AWT News Update: June 26, 2017

"Why yes, I do look like a total nerd wearing these glasses!" Image via SensoMotoric Instruments

"Why yes, I do look like a total nerd wearing these glasses!" Image via SensoMotoric Instruments

The last Monday in the month of June brings us stories about failed startups, Apple acquisitions, contested deals, and insurance discounts...

  • A startup launched by three ex-Apple iPod engineers closes down shop
  • Remember the Toshiba memory business sale we talked about last week? Western Digital isn't happy at all about who won the auction of the memory biz
  • A new Apple acquisition could have long-lasting impact on the company's VR and AR plans
  • Tim Cook, speaking at a Cisco event, promises enterprises discounts on cyber-security insurance if companies use both Apple and Cisco products

The text version of the podcast can be viewed below. To listen to the podcast here, click the play button on the player below. Apple News readers need to visit Apple World Today in order to listen to the podcast.

Text Version

This is Steve Sande for Apple World Today, and you’re listening to the AWT News Update for June 26th, 2017. 

Sometimes Apple employees leave and do their own startups, which are sometimes successful and sometimes not. One of the latter is an automotive startup called Pearl Automation, which was founded by three ex-Apple iPod engineers and then staffed by dozens of other ex-Apple employees. The company was planning on developing autonomous driving technology, and created a wireless rear-view camera mounted in a license plate holder as its first product. Well, the Pearl camera didn’t do well in the market, and the company was burning cash quickly, even after raising $50 million in venture capital funding from a handful of VC firms. Pearl Automation had several offers from companies that wanted to buy the firm and hire the staff, but the team decided to shut down and part ways instead. Perhaps they’ll all end up back at Apple working on Project Titan soon.

You may remember hearing a story last week where we talked about an $18 billion deal for Toshiba’s memory division, which ended up going to a bidding team from Bain Capital, Mitsubishi, and Japanese government investors. Now Western Digital is opposing the sale, as it had licensed some of its core technologies to Toshiba, and it turns out that some of the funding provided by the Japanese government came from one of Western Digital’s biggest rivals - SK Hynix. That company is a large South Korean semiconductor memory producer and apparently was expecting some business opportunities to come out of its funding. Yesterday, Western Digital filed an injunction on the sale of Toshiba’s memory business and a US court ruling on the injunction is expected on July 14.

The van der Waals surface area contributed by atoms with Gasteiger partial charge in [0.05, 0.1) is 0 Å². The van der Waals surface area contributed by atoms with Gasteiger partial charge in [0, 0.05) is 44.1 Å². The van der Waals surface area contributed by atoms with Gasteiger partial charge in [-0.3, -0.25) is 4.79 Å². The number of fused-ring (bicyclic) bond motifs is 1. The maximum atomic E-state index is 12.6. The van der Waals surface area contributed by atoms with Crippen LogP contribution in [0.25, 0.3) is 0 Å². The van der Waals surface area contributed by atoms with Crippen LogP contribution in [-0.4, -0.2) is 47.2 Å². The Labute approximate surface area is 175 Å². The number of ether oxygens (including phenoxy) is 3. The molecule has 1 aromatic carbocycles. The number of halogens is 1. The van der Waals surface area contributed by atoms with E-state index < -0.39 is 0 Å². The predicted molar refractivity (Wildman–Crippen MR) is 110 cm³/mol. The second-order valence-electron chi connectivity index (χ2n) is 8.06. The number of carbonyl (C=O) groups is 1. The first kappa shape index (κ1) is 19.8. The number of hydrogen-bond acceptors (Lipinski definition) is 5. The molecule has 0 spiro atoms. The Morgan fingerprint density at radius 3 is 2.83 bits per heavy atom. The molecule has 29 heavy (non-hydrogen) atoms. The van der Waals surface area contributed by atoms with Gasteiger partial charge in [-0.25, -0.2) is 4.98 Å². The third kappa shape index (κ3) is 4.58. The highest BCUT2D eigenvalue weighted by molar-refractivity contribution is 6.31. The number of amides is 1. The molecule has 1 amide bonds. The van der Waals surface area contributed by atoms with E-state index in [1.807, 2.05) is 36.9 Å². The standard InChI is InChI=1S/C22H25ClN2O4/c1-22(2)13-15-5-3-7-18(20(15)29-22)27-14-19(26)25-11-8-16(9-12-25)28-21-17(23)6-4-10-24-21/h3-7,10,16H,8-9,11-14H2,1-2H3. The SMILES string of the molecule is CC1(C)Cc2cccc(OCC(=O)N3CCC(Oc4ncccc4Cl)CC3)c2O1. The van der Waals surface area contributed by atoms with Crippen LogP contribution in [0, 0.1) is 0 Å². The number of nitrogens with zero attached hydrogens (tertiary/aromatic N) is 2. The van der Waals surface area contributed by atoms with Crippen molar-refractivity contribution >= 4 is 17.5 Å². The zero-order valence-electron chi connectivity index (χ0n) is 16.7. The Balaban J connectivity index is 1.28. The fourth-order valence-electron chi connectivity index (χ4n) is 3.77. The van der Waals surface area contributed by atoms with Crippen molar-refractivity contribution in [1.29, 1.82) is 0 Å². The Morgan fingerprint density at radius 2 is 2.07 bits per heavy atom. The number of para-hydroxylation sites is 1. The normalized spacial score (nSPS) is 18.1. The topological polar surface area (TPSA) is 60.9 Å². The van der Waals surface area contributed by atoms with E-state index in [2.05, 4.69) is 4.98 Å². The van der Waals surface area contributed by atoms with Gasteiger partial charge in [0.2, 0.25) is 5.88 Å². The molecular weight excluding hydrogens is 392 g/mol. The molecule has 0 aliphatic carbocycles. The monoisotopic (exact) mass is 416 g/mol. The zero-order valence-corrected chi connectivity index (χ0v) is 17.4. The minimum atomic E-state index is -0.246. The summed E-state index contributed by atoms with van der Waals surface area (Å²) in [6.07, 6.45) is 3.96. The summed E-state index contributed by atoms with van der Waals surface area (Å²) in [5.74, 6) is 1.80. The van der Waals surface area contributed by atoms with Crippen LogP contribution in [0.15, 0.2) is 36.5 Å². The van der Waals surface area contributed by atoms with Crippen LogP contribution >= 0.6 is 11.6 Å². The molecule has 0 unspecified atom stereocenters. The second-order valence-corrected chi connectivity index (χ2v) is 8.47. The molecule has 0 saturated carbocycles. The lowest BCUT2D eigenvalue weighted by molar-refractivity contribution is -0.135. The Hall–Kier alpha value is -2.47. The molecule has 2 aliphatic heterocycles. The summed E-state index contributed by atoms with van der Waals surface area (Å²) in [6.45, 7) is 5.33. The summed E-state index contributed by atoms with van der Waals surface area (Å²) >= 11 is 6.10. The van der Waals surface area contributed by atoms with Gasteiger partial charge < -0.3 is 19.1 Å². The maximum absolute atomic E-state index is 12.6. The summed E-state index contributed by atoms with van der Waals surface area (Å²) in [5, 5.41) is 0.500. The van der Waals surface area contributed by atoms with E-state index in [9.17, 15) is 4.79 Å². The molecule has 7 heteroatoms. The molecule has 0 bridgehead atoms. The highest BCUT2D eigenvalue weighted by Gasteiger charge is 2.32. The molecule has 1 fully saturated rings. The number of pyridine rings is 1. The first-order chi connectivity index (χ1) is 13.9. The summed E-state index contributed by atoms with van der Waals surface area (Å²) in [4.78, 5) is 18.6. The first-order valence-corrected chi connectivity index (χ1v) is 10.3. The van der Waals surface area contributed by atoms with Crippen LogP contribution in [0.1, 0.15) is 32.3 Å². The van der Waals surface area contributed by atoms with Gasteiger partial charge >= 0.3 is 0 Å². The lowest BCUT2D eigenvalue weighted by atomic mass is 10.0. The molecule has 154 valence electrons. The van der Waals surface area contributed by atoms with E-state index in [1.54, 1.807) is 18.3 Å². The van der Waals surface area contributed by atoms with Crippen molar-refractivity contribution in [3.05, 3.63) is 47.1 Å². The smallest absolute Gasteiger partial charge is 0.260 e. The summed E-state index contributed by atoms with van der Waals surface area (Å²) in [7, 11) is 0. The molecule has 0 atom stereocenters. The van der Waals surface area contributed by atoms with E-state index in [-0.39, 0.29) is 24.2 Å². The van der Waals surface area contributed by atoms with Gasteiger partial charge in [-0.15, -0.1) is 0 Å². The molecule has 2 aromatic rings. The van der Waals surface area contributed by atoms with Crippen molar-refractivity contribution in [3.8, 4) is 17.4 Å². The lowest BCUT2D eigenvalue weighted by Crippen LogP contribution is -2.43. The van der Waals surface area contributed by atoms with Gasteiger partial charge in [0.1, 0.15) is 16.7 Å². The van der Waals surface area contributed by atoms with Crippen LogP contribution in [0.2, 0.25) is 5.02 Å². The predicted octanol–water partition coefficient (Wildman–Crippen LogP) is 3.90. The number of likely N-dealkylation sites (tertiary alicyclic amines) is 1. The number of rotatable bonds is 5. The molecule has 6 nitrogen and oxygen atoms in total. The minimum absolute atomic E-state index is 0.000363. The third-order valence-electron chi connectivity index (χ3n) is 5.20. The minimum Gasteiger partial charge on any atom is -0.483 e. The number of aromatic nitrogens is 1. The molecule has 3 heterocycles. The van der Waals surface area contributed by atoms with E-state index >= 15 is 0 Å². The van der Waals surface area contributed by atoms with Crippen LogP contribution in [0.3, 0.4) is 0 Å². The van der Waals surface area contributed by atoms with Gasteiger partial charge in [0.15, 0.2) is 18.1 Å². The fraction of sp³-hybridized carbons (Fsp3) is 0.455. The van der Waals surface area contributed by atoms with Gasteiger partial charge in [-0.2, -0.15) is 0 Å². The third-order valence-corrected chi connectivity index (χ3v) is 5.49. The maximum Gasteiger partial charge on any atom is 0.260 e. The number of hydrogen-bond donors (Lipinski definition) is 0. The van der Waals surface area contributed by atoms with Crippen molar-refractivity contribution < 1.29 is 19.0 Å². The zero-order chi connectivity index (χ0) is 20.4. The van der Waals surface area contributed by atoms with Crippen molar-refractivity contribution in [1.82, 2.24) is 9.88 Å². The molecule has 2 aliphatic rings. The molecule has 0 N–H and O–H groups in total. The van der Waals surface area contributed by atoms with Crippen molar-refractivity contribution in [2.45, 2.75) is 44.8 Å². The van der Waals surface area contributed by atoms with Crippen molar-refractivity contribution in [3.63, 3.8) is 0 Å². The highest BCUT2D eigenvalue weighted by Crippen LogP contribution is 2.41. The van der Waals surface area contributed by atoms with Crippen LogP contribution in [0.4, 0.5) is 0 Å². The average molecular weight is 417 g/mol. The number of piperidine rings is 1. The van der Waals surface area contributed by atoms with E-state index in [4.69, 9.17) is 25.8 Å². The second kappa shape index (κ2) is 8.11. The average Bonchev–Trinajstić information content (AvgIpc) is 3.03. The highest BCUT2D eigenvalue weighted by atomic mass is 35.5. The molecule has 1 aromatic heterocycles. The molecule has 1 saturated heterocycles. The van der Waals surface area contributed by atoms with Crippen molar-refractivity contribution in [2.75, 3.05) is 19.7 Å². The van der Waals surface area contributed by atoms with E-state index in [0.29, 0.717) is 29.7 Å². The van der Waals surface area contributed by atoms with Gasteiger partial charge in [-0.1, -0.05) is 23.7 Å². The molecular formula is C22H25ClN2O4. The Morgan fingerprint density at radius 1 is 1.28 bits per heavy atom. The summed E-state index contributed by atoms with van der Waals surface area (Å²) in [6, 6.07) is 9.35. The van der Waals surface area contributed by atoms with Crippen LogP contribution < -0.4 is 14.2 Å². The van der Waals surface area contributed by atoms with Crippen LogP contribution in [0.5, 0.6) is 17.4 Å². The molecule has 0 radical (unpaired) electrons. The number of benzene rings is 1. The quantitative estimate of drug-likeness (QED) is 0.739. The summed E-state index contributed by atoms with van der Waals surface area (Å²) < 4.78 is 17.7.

It was obvious during the recent WWDC keynote that Apple expects to make a splash in both the augmented reality and virtual reality markets. Today, news sources revealed that Apple has acquired a company called SensoMotoric Instruments that makes eye tracking hardware. In its current form, the technology records and tracks a wearer’s eye direction in real-time or essentially 120 times per second. In VR, this could be very valuable, as the technology could reduce input lag that could cut down on motion sickness that’s common in VR settings where the perception of movement doesn’t match a shift in perspective. The company’s hardware is used for augmented reality applications, early autism detection in children, brain mapping and neurology, vision science, psychology, physical training and more. With the purchase, we may see the technology work its way into the rumored Apple Smart Glasses that will work with Apple’s ARKit technology and allow a user to see data overlaid on whatever her or she is looking at. 

Networking super company Cisco has been partnering with Apple on some projects, and today Apple CEO Tim Cook surprised a lot of people by appearing onstage at a Cisco event where he revealed plans to help businesses who use products from both Apple and Cisco to get discounts on cyber-security insurance. An app called Cisco Security Connector for iPhone and iPad will appear this fall, offering security functionality from Cisco Umbrella and Cisco Clarity in a single app. The app will aid in investigations of security incidents, block users from connecting to malicious websites, and encrypt DNS requests. Cook wants to make sure that if companies are using Apple products on networks running Cisco security software, the combination of products will end up costing the companies less for cyber-security insurance. 

That’s all for today ; I’ll be back tomorrow afternoon with another edition of the AWT News Update.